Experimentation is Abby Byrne’s watchword. “I like to mix up the time spent on and off the computer, and I think it’s important to experiment and see what new things can be achieved through making mistakes and celebrating them,” says the graphic designer, who graduated from the University of Brighton just last year. “I don’t have a set style, but simplicity definitely leads my design work.”
Josef Müller-Brockmann is a constant reference point, and Byrne says Cristiana Couceiro and Saul Bass are also major influences. “Their layouts and playful aesthetics are something I like to achieve in my own work,” she explains. “Everyday life is also hugely inspiring – there are plenty of times when I’ve been on a walk, come across something new and thought, ‘how can I make that into a project?’ Until my ‘Street lights of Brighton’ project I didn’t take much notice of them, but now I can’t stop looking at them and am currently collating a street light archive.”
What’s next? “To keep learning. I’ve learned so many new skills since graduating and am applying them all to my work – only bigger and better things can come from this,” says Byrne. “The most exciting thing is I’m not sure what’s next.”
Designer and art director Daniel Powell is on the move. “I’m travelling, meeting designers around the world and seeing how different cultures work within the design industry, as well as working freelance,” he explains.
Powell draws inspiration from a wide variety of sources (“One day it could be exploring a new process, the next it’s the books I’m reading”) but describes a particular affinity with the avant-garde movements of the 20th century, particularly constructivism and De Stijl. “I think it’s because I have a romanticised perception of them actively trying to change the way we perceive the world.”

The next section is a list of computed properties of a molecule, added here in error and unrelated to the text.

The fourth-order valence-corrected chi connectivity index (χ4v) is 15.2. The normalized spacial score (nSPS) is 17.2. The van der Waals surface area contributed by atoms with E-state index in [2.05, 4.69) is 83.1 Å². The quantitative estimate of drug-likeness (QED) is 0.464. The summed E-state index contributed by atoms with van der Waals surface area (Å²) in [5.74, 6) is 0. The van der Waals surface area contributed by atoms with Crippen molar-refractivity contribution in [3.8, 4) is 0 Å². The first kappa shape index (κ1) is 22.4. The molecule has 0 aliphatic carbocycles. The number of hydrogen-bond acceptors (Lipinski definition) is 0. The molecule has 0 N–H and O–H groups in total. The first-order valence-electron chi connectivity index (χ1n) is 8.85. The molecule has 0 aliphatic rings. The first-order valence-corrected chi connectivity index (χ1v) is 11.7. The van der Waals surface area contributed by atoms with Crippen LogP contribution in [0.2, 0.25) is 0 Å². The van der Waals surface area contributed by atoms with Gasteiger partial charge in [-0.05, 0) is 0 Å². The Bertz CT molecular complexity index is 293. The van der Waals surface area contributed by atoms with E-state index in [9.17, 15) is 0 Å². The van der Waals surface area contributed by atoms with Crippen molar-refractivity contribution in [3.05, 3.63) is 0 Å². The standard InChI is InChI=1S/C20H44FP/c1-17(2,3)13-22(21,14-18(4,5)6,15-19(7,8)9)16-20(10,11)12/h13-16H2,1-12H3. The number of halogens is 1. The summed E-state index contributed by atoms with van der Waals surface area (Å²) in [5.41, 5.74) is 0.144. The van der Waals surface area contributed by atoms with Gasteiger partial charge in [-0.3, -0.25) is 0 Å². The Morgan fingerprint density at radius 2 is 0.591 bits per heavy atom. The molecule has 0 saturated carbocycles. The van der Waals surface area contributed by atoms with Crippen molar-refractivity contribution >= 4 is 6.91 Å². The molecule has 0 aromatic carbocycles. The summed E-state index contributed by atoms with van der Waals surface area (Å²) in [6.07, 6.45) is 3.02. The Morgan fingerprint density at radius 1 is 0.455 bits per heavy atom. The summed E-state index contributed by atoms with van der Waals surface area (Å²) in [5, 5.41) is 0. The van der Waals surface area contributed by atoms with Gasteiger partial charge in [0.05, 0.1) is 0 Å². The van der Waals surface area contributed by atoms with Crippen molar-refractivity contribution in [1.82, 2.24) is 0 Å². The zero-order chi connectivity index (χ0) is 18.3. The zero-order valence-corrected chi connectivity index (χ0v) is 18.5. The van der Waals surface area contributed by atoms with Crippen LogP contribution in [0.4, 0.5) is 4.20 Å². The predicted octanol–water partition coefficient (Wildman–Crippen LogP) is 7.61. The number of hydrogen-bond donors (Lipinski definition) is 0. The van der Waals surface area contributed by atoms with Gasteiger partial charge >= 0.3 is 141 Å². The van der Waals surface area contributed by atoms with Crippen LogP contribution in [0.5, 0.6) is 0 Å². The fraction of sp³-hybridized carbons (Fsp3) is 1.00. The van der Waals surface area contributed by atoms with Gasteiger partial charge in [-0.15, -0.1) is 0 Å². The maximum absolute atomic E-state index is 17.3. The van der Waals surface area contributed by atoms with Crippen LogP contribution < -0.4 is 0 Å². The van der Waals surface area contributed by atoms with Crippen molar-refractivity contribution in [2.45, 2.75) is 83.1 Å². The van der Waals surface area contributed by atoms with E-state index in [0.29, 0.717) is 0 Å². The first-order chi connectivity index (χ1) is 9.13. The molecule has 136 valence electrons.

Powell describes his work in terms of a process rather than a style. “A guilty pleasure of mine is to include subtle and sometimes cryptic layers in a design, referencing ideas and concepts based around the subject matter of the project,” he adds.
Current endeavours include the identity for a fashion exhibition: “In my personal work, I’ve been exploring context online and how print can translate into an interactive space – and how digital can translate back into print.” He is looking for interesting projects and collaborations, and is keen to do more art direction. “I want to make an active difference to the creative world, and maybe one day pass on what I’ve learned.”
“I want my work to be contagious and engaging,” says Will Bryant, who is currently juggling an MFA in studio practice at Portland State University with commercial illustration commissions for the likes of Nike, Fiat and The New York Times. “Sometimes it’s meaningful and sincere, and other times it’s somewhat irreverent and silly.”
Originally from Texas, Bryant arrived in super-hip Portland via a graphic design degree at Mississippi State University. “The spark came when I had a class with Kate Bingaman-Burt and she brought Mike Perry in, around the time he was leaving Urban Outfitters,” he recalls. “I showed him the one drawn piece I had in my portfolio and he said: ‘This is awesome, do more of this’.”